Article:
A Leaf In The Bitter Wind: A Memoir

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9780385256032: A Leaf In The Bitter Wind: A Memoir

A powerful and passionate memoir for young readers, Ting-xing Ye tells, through the eyes of a child, the moving story of growing up in China during the Cultural Revolution.

When Ting-xing Ye was born her aunt declared, “Ah Si shi ge lao lu ming” – Number Four will have a difficult life – for the signs were unlucky. Events soon bore out this cruel prediction.

Here is the true story of fourteen-year-old Ting-xing’s tumultuous life turned upside down by China’s Cultural Revolution. After the death of both her parents, Ting-xing and her four siblings endure the brutality of Red Guard attacks on their schools and even their house as they struggle against poverty and hunger. At sixteen, Ting-xing herself is exiled to a prison farm far from home.

Full of personal and historical detail about this dramatic period in Chinese history, My Name is Number 4 has at its centre the feisty and courageous Ting-xing, fighting to survive as a young woman caught up in events beyond her control.

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From the Inside Flap:

One of the best ways to understand history is through eye-witness accounts. Ting-Xing Ye?s riveting first book, A Leaf in the Bitter Wind, is a memoir of growing up in Maoist China. It was an astonishing coming of age through the turbulent years of the Cultural Revolution (1966 - 1974).

In the wave of revolutionary fervour, peasants neglected their crops, exacerbating the widespread hunger. While Ting-Xing was a young girl in Shanghai, her father?s rubber factory was expropriated by the state, and he was demoted to a labourer. A botched operation left him paralyzed from the waist down, and his health deteriorated rapidly since a capitalist?s well-being was not a priority. He died soon after, and then Ting-Xing watched her mother?s struggle with poverty end in stomach cancer. By the time she was thirteen, Ting-Xing Ye was an orphan, entrusted with her brothers and sisters to her Great-Aunt, and on welfare.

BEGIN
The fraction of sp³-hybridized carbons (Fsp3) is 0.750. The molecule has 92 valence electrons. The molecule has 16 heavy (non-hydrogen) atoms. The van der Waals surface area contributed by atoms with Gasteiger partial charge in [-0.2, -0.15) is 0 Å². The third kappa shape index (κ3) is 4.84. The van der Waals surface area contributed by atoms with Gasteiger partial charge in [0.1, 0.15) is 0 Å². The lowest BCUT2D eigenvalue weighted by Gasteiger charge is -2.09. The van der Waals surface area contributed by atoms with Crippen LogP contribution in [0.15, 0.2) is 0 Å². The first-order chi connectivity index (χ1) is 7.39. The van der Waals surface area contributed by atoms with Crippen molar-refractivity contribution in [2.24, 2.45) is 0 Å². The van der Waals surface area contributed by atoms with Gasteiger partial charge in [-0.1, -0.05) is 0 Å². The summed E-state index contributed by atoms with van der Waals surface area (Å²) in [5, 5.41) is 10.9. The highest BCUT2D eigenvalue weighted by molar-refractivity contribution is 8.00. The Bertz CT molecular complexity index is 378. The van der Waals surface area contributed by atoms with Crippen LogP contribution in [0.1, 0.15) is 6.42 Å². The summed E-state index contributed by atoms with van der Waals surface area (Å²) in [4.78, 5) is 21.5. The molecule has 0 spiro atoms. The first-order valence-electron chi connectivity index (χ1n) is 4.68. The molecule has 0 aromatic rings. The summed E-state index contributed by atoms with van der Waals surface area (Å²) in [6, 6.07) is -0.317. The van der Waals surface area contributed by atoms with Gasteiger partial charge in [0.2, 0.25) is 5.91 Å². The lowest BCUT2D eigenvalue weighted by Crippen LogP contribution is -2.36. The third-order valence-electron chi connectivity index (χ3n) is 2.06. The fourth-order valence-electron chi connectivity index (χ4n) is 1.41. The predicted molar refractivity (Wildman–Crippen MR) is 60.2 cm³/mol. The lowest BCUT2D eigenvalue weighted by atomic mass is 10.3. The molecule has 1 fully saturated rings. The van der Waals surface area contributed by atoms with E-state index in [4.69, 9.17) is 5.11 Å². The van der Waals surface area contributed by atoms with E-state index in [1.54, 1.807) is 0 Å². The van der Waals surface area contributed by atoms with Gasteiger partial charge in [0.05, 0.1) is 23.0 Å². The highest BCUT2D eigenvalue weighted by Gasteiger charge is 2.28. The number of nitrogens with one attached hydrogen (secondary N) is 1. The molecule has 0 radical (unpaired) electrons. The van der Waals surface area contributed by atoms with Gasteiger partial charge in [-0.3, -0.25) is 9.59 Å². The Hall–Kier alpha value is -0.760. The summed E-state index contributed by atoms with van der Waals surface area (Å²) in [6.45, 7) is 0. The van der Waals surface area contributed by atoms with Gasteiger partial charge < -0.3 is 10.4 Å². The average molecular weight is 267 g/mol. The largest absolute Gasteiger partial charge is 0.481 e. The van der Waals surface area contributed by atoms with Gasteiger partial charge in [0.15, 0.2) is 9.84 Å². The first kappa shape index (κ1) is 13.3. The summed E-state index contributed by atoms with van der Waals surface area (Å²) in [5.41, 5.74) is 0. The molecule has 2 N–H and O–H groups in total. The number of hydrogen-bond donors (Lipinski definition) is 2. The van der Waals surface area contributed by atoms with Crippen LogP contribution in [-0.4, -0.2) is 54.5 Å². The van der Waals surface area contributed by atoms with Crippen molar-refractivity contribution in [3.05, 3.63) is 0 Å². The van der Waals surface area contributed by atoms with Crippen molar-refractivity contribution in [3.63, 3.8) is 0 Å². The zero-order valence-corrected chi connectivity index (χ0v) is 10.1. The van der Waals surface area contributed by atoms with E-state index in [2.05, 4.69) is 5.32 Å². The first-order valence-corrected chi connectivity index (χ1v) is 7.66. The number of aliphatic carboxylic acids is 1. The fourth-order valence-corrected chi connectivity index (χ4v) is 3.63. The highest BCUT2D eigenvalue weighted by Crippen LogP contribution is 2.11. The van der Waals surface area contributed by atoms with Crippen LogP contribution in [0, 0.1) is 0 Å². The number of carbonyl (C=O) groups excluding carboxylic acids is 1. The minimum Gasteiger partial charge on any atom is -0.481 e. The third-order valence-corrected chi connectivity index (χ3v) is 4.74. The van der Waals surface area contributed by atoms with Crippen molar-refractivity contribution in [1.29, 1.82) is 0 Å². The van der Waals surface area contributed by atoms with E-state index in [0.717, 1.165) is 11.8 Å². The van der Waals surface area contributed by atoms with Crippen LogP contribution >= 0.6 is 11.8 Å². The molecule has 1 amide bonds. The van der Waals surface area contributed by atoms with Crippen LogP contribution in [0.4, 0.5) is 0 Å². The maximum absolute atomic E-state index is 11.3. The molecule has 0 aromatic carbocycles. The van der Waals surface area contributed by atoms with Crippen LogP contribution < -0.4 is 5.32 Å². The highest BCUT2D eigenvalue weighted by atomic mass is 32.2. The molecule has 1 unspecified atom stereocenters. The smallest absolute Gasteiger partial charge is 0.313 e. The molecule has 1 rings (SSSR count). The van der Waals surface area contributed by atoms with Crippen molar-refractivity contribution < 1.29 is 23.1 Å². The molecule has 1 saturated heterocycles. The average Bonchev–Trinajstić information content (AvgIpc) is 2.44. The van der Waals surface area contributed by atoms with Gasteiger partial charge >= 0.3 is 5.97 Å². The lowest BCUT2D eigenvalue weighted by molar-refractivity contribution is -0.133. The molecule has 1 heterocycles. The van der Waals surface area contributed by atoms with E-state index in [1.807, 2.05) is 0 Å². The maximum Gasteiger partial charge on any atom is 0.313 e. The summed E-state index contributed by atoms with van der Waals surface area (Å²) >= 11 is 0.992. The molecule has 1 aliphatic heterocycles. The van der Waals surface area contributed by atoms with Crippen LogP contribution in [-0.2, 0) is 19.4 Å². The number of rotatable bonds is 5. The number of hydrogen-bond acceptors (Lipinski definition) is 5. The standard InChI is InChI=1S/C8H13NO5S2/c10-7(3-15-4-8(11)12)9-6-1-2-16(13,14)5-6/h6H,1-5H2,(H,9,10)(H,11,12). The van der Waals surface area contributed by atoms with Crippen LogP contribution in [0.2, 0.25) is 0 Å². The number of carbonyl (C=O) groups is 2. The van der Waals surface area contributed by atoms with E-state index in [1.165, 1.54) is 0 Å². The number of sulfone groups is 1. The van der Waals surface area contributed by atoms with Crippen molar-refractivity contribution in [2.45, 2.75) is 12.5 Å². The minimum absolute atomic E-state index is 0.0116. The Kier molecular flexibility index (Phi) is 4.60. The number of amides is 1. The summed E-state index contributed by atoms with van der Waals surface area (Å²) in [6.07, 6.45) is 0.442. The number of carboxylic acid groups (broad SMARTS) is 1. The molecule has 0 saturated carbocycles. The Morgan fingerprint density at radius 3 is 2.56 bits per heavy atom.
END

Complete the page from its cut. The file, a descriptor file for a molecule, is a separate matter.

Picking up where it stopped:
Still, the Red Guards punished the children for being born into the capitalist class. Schools were being closed; suicide was rampant; factories were abandoned for ideology; distrust of friends and neighbours flourished. Ting-Xing was sent to work on a distant northern prison farm at sixteen, and survived six years of backbreaking labour and severe conditions. She was mentally tortured for weeks until she agreed to sign a false statement accusing friends of anti-state activities. Somehow finding the time to teach herself English, often by listening to the radio, she finally made it to Beijing University in 1974 as the Revolution was on the wane ? though the acquisition of knowledge was still frowned upon as a bourgeois desire and study was discouraged.

Readers have been stunned and moved by this simply narrated personal account of a 1984-style ideology-gone-mad, where any behaviour deemed to be bourgeois was persecuted with the ferocity and illogic of a witch trial, and where a change in politics could switch right to wrong in a moment. The story of both a nation and an individual, the book spans a heady 35 years of Ye?s life in China, until her eventual defection to Canada in 1987 ? and the wonderful beginning of a romance with Canadian author William Bell. The book was published in 1997.

The 1990s saw the publication of several memoirs by Chinese now settled in North America. Ye?s was not the first, yet earned a distinguished place as one of the most powerful, and the only such memoir written from Canada. It is the inspiring story of a woman refusing to ?drift with the stream? and fighting her way through an impossible, unjust system. This compelling, heart-wrenching story has been published in Germany, Japan, the US, UK and Australia, where it went straight to #1 on the bestseller list and has been reprinted several times; Dutch, French and Turkish editions will appear in 2001.

From the Back Cover:

"An engrossing saga of one woman's turbulent life in Cultural Revolution China. I couldn't put it down." --Jan Wong, author of Red China Blues


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Ting-Xing;Ye Ting-Xing Ye
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